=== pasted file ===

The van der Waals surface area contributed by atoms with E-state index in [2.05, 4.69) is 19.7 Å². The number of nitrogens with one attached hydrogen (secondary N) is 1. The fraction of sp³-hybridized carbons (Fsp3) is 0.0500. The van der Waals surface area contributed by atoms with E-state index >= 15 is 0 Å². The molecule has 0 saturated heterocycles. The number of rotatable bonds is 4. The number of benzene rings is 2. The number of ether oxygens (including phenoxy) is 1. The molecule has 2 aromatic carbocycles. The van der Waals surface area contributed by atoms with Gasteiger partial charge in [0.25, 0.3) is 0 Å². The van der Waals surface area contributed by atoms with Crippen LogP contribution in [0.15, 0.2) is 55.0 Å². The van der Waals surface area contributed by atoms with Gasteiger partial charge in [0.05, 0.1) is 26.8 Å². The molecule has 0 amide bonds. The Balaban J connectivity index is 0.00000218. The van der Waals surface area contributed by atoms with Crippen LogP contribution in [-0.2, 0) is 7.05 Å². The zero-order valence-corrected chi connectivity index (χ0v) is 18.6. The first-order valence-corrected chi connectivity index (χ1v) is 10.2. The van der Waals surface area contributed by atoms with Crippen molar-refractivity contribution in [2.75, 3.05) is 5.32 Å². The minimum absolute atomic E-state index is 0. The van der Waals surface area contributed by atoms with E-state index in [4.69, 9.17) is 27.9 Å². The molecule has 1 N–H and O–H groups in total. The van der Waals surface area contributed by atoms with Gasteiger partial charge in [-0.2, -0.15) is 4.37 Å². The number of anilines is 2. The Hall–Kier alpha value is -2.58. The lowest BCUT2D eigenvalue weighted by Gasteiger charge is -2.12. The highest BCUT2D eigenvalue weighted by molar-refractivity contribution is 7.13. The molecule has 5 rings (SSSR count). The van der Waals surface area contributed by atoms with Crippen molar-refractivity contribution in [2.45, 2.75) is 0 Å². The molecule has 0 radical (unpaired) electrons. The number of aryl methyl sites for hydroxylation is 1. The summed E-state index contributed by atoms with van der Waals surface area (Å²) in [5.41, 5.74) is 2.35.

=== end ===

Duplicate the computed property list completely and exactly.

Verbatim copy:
The van der Waals surface area contributed by atoms with E-state index in [2.05, 4.69) is 19.7 Å². The number of nitrogens with one attached hydrogen (secondary N) is 1. The fraction of sp³-hybridized carbons (Fsp3) is 0.0500. The van der Waals surface area contributed by atoms with E-state index >= 15 is 0 Å². The molecule has 0 saturated heterocycles. The number of rotatable bonds is 4. The number of benzene rings is 2. The number of ether oxygens (including phenoxy) is 1. The molecule has 2 aromatic carbocycles. The van der Waals surface area contributed by atoms with Gasteiger partial charge in [0.25, 0.3) is 0 Å². The van der Waals surface area contributed by atoms with Crippen LogP contribution in [0.15, 0.2) is 55.0 Å². The van der Waals surface area contributed by atoms with Gasteiger partial charge in [0.05, 0.1) is 26.8 Å². The molecule has 0 amide bonds. The Balaban J connectivity index is 0.00000218. The van der Waals surface area contributed by atoms with Crippen LogP contribution in [-0.2, 0) is 7.05 Å². The zero-order valence-corrected chi connectivity index (χ0v) is 18.6. The first-order valence-corrected chi connectivity index (χ1v) is 10.2. The van der Waals surface area contributed by atoms with Crippen molar-refractivity contribution in [2.75, 3.05) is 5.32 Å². The minimum absolute atomic E-state index is 0. The van der Waals surface area contributed by atoms with E-state index in [4.69, 9.17) is 27.9 Å². The molecule has 1 N–H and O–H groups in total. The van der Waals surface area contributed by atoms with Gasteiger partial charge in [-0.2, -0.15) is 4.37 Å². The number of anilines is 2. The Hall–Kier alpha value is -2.58. The lowest BCUT2D eigenvalue weighted by Gasteiger charge is -2.12. The highest BCUT2D eigenvalue weighted by molar-refractivity contribution is 7.13. The molecule has 5 rings (SSSR count). The van der Waals surface area contributed by atoms with Crippen molar-refractivity contribution in [2.45, 2.75) is 0 Å². The molecule has 0 radical (unpaired) electrons. The number of aryl methyl sites for hydroxylation is 1. The summed E-state index contributed by atoms with van der Waals surface area (Å²) in [5.41, 5.74) is 2.35.